These analyses include reconviction rates following a conviction for domestic abuse, more detailed age breakdowns of convictions for young people, and a web app that allows a user to investigate trends over time in the age and gender breakdowns of the criminal proceedings conviction data.
These statistics are used internally by the Scottish Government and during stakeholder engagement to inform policy development. The Code of Practice for Statistics says that statistics producers must provide free and equal access to regular and ad-hoc official statistics. As these additional analyses will be of considerable interest to a wide range of users, we have collected them here for public access.
These additional analyses are based on previously published national statistics, but provide new subgroup breakdowns, or more detail on specific topics of particular interest to stakeholders and policy makers.
Domestic abuse reconvictions statistics
These statistics present reconviction rates and average number of convictions per offender following convictions for domestic abuse and non-domestic abuse crimes. The types of reconviction are also broken down by reconvictions for domestic abuse and non-domestic abuse crimes.
The domestic abuse crimes and offences that are counted are those marked with domestic abuse indicator. For example, a common assault conviction against a partner would be given a domestic abuse indicator in the Criminal History System and counted in these figures.
These reconviction figures are presented by year, gender, age, disposal, and crime.
Key messages from these statistics include:
- 8.8% of offenders convicted of a domestic abuse crime in 2015-16 were reconvicted for a further domestic abuse crime. This is a decrease of 0.7 percentage points from 2014-15
- offenders convicted of a domestic abuse crime were more likely to be reconvicted for a non-domestic abuse crime than a further domestic abuse crime in 2015-16
These statistics are available in the Domestic Abuse Reconvictions spreadsheet below.
These statistics are an additional analysis of the data used to produce the Reconviction Rates in Scotland: 2015-2016 Offender Cohort National Statistics. This publication contains a wide range of reconviction statistics and has further details about the methodology for counting reconvictions.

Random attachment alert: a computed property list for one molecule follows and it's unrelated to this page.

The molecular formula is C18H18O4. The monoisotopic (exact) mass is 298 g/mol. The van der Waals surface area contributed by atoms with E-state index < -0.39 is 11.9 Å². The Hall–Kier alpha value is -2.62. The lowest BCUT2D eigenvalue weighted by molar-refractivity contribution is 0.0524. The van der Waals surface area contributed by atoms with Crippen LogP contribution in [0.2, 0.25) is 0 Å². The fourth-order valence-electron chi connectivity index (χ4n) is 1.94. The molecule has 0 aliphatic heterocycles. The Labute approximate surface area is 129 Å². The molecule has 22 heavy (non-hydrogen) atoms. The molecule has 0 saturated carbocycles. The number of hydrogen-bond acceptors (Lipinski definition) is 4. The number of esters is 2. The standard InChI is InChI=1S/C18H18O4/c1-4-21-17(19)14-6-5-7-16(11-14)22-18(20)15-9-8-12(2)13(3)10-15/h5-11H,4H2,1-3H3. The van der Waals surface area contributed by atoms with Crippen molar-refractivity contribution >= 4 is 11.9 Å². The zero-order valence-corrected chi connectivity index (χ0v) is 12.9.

Youth justice statistics
Criminal Proceedings data currently provides information on those aged under 21 proceeded against in Scotland’s courts. This further analysis breaks age down into smaller age groups which will be of greater interest to those involved in policy and practice relating to Children and Young People.
The three breakdowns presented are:
- number of people proceeded by age and Local Authority, 2013-14 to 2017-18
- people proceeded against in court by age, main crime/offence and outcome of court proceedings, 2013-14 to 2017-18
- people 12-17 years of age receiving Non Court Disposals, 2013-14 to 2017-18
These statistics are available in the youth convictions 2017-18 spreadsheet below.
More information about criminal proceedings in Scotland is available.
Age-crime curves for convictions in Scotland
This interactive tool allows users to explore trends in convictions in Scotland’s courts from 1989-90 to 2017-18. The app presents age crime curves broken down by crime type and also by gender and enables the user to study how the age and gender profile of those convicted of specific crimes evolved over the last 29 years.
The associated paper highlights some of the more interesting changes over time with illustrative animated charts.
The following links provide access to the app and the paper:
Domestic abuse reconvictions
- File type
- Excel document
- File size
- 36.0 kB
Youth convictions 2017-18
- File type
- Excel document
- File size
- 56.2 kB
For enquiries about this publication please contact:
Justice Analytical Services
Telephone: 0131 244 3040,
For general enquiries about Scottish Government statistics please contact:
Office of the Chief Statistician,
Telephone: 0131 244 0442,
You may use or re-use this information (not including logos) free of charge in any format or medium, under the terms of the Open Government Licence.
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